For me, as my father, day by day, slipped away, the over-whelming feeling was that a safety net was being removed—a safety net that had been there since the day I was born, a safety net I was often blithely unaware of. That’s what the best safety nets do—they allow you to forget they’re there. No generation has ever given its children a sturdier and more reliable safety net than the one our parents’ generation gave to us.

The common experience that wove the net was their war. And as I began to listen to Tibbets—to hear his stories, later to question him about the America that preceded and followed the war from which his stories came—I realized anew that so many of us only now, only at the very end, are beginning to truly know our fathers and mothers. It was as if constructing that safety net for their children was their full-time job, and that finally, as they leave us, we are beginning to understand the forces that made them the way they were.

Tibbets began to speak, and as I listened I thought I could hear a rustle of something behind the words—I thought I could hear the whisper of a generation saying goodbye to its children.

James Harold Wolfgang (1922-2015) – A Remembrance

James Harold Wolfgang (1922-2015) – A Remembrance by James Stephen Wolfgang

Remarks read at my father’s funeral, which included hymns, selected by the family from a list of those Dad often led, sung by the audience: Soldiers of Christ, Arise! — There Is a Habitation — In the Morning of Joy

Many thanks to my friend David Malcomson, a deacon at the church of Christ in Downers Grove, who has come down from the western suburbs of Chicago to lead us in song today; and to Josh Coles for his remarks. My brother John also has some comments to follow after I finish. Josh’s remarks reminded me in part of the inscription on the grave marker of the original Wolfgang ancestor, Johann Nicolaus Wolfgang (1711-1790), nine generations before me, who came through the port of Philadelphia in 1732 and settled in the Pennsylvania “Dutch” (Deutsch) area near Lancaster and York, PA – where he lived and farmed when the Continental Congress fled when chased out of Philadelphia by the British Army during the American Revolution. If you were to go to the old Stone Church in southern Pennsylvania, near the Mason-Dixon line, you would read on his marker the sobering admonition, in German, roughly translated as: “Take heed, all who pass by – this too shall be your end.”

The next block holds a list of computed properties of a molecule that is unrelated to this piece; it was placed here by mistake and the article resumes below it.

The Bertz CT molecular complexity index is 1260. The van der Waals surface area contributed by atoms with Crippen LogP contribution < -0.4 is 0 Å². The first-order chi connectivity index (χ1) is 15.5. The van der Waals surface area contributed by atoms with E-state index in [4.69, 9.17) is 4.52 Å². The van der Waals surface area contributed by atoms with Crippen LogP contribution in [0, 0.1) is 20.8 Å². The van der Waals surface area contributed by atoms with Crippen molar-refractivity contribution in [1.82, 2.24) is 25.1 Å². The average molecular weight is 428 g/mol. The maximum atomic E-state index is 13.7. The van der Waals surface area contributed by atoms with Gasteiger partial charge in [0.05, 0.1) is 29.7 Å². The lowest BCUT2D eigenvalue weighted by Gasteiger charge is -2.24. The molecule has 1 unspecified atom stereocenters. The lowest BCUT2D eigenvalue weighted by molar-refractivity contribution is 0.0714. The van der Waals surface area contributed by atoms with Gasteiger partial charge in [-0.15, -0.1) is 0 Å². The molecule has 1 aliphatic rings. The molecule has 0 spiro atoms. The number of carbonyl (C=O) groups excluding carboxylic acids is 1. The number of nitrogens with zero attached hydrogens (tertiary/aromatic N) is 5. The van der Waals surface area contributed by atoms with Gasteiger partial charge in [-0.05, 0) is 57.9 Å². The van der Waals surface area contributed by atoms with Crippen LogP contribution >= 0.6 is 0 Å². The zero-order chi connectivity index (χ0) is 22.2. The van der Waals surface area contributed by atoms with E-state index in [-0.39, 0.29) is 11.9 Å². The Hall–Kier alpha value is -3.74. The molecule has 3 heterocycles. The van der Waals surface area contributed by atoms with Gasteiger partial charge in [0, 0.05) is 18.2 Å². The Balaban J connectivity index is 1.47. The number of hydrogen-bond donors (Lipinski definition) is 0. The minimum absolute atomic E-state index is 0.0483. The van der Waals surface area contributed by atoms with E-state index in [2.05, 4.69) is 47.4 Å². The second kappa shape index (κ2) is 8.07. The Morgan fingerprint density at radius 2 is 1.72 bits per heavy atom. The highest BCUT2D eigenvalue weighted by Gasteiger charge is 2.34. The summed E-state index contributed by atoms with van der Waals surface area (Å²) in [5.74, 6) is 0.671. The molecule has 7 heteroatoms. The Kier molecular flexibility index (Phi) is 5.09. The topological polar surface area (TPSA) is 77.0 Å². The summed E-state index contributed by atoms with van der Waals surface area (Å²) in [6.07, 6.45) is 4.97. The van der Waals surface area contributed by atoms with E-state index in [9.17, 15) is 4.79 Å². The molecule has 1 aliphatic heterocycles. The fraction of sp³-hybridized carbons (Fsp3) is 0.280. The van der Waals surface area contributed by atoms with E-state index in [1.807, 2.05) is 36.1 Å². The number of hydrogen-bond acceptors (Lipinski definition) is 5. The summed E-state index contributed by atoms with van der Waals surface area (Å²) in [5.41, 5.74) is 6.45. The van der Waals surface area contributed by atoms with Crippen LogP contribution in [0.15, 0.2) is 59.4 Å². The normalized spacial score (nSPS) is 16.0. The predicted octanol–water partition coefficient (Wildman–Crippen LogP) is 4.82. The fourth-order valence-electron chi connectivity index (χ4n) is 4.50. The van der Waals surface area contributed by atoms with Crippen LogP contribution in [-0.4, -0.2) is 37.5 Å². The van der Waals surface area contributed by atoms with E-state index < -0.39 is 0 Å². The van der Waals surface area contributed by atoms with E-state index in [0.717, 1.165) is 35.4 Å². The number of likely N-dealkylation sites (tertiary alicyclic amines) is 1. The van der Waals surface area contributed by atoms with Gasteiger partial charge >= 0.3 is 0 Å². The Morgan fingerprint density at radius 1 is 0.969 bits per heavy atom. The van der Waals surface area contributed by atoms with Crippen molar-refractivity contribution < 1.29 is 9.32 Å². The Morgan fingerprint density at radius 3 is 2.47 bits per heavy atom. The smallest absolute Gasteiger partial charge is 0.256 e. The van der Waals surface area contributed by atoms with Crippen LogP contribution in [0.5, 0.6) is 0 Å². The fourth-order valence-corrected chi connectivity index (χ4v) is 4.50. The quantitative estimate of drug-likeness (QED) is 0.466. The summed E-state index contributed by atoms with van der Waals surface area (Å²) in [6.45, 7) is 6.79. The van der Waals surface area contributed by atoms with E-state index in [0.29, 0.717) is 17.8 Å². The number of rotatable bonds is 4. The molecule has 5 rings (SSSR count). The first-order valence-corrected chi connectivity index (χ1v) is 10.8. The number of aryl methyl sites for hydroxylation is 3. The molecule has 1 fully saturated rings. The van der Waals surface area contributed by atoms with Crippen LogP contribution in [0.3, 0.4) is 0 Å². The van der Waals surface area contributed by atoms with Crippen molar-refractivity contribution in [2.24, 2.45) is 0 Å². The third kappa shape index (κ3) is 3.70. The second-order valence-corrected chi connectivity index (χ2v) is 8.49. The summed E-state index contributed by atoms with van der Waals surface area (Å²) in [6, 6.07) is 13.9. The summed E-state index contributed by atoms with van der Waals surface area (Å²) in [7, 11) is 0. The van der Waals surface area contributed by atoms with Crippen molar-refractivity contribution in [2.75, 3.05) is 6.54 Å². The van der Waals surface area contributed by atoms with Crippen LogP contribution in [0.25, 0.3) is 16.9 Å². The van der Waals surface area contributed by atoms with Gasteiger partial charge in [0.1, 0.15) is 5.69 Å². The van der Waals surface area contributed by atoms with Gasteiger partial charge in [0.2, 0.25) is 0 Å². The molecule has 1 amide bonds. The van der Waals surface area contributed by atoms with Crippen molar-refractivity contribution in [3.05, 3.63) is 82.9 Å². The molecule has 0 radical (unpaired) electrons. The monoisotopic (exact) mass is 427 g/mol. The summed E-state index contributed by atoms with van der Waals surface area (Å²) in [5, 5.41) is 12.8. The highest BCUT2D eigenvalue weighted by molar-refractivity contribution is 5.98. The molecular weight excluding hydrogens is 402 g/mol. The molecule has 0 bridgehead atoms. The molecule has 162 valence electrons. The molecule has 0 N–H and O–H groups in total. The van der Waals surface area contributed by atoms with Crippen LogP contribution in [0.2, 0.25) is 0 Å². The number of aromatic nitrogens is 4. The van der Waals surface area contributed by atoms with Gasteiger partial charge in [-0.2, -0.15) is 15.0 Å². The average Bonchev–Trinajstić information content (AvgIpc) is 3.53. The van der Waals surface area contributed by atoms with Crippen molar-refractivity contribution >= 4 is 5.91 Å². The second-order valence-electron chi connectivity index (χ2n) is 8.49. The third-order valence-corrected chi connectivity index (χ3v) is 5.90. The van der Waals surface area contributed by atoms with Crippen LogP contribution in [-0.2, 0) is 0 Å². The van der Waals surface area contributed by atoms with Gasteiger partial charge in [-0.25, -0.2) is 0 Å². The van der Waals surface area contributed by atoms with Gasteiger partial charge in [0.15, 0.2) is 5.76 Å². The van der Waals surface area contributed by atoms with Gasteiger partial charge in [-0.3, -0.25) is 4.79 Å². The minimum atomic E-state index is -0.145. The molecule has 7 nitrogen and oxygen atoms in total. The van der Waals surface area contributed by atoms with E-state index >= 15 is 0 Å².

And thank you all for coming so that we might pay proper respect to my father, and remember his life’s work. I want to share, briefly, some memories of my Dad, distilled to two pages. While it is my intent to praise him with recollections of fond memories, I know well that my father was not perfect, and he would have no wish to make him so. To repeat a phrase, I would not enlarge him in death beyond what he was in life, but rather remember him simply as a good and decent man. In many ways, he was an ordinary guy who, with the help of the Lord and my mother, accomplished some extra-ordinary things – chiefly through his diligent devotion to Christ, and to Christ’s church.

Upon reading my father’s obituary, my good friend Matt Bassford wrote, “May the Lord feature as prominently in all our obituaries!” Another old friend, Mike Willis, remarked, “This world no longer held anything for him.” Due respect to Mike, that is true – with one major exception: my mother, Jean, the apple of his eye, the love of his life, his bride of 68 years, whom I heard him praise frequently to us, his children, and others, as the source of much of whatever good our family experienced and accomplished. When Dad was leaving Community Hospital 6 months ago, recovering from the pneumonia which dictated his move to Westminster Village, one of the nurses who had cared for him for a week murmured to my mother, “Not many people can say they have been married to the same person for 68 years!” Indeed.

He was a good Daddy to me – and to my siblings. Despite what my sister Janet may claim about me being the “favorite child,” the truth is that, while as the firstborn “rank doth have its privileges,” they too were treated well (and I note for the record that I WAS outnumbered 2-1)! Dad worked hard to provide his kids with numerous advantages – working overtime to pay for field trips, summer camps and study abroad as far away as Israel; paying private college tuitions because he wished his children to have a spiritual dimension to our education which was not available in less expensive state universities; and providing musical instruments including piano, organ, and various stringed instruments so that our lives could be enriched through the magic of music. In the file of digital photos you will find a picture of John and me standing in front of the shop of William Moening & Sons in Philadelphia – makers and importers of fine, classical musical instruments, which Dad bought for us. I played one of those expensive instruments for several years, and John then took over and performed on it in international competitions as a member of Bruce B. Fowler’s outstanding orchestras in Chicago and elsewhere.